It’s no secret that we live in a highly toxic world – with toxic compounds lurking just about everywhere we turn. The good news is, our bodies have some pretty complex systems in place to help us filter out, eliminate, and detox these compounds. But the bad news is, we may be exposed to such a high quantity of toxins that our natural detox mechanisms can’t keep up – meaning we have more toxins coming in than going out.
But that certainly doesn’t mean we’re simply at the mercy of our environment. Luckily, we have some pretty effective tools that can help us supercharge our ability to get rid of these troublesome toxins. And one such tool is the use of supplements known as detox binders.
Today, we’re going to explore exactly what detox binders are, how they exert their impressive toxin-eliminating effects, how to choose the very best detox binders, and go over some other strategies you can incorporate to keep your detoxification pathways in tip-top shape. Let’s dive in.
What Are Environmental Toxins and How Are We Exposed to Them?
An environmental toxin is an umbrella term that encompasses thousands of different compounds that have been found to have a toxic or harmful impact on your health. These toxic compounds can include a wide variety of different substances such as:
- Heavy metals: Like aluminum, mercury, and lead
- Mycotoxins: The poisonous compounds found in mold spores
- Chemicals: Like bisphenol A (BPA) and polychlorinated biphenyls (PCBs)
- Herbicides and pesticides: Like the widely used glyphosate
- Air pollution: From things like wildfires, vehicle emissions, and off-gassing from industrial plants
The most concerning factor behind all these chemicals is there are few to no barriers in the process to prevent chemicals from being used in our everyday items. Meaning, your body is slowly taking in small amounts of new chemicals via your environment on a daily basis – with environmental toxins being found in:
- The air you breathe
- The water and beverages you drink
- The food you eat
- The products you use in your home and on your body
Now, in a perfect world, our bodies’ natural detoxification pathways would be more than capable of keeping up with the influx of naturally occurring toxins in our environment. So let’s briefly zoom in on exactly how our bodies are designed to process out these toxic compounds.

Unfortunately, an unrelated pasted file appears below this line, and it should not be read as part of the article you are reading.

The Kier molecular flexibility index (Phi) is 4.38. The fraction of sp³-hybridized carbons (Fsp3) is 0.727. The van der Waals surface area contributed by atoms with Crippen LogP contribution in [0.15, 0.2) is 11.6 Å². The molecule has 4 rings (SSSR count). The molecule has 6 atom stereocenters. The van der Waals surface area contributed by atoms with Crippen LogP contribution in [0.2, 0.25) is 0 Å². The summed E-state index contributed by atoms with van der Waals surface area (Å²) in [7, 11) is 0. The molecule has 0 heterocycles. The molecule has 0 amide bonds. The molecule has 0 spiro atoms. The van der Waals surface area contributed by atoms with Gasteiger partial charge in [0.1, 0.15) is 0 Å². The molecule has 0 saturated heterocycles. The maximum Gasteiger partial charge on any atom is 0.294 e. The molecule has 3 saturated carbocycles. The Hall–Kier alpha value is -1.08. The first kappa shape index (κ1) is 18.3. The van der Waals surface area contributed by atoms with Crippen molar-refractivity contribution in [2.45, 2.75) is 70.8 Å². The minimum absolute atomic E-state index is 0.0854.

How Exactly Does Your Body Flush Out Toxins?
When your body is working correctly, the following systems work together to break down and eliminate toxins from your body:1,2,3,4
- Liver: Your liver inspects, sorts, and processes the mish mash of compounds floating within your bloodstream and packages up any toxins that may need to be shipped out to your kidneys or digestive system to be excreted.
- Kidneys: Your kidneys filter your blood – trapping any toxins it detects so they can be discarded when you urinate.
- Digestive system: Your digestive system serves as a sort of “catch-all” eliminating undigested food, waste materials, and any toxins received from your liver every time you go to the bathroom.
- Skin: When you sweat, toxins are released through the pores of your skin.
Unfortunately, due to the massive amount of toxins flooding into our environment paired with our modern-day lifestyles, many of us have compromised detoxification pathways – meaning, our bodies are unable to effectively process and excrete toxins. There are a couple of distinct ways in which these toxins can essentially become lodged within our system – evading excretion and continuing to accumulate. These are:
This happens when toxins are not “bound” for excretion through the bowels and instead go through continuous cycles of processing by your liver, reabsorption by your intestines, and then recirculation by your liver. This repeated process puts a massive amount of strain on your body as it attempts to detoxify itself.5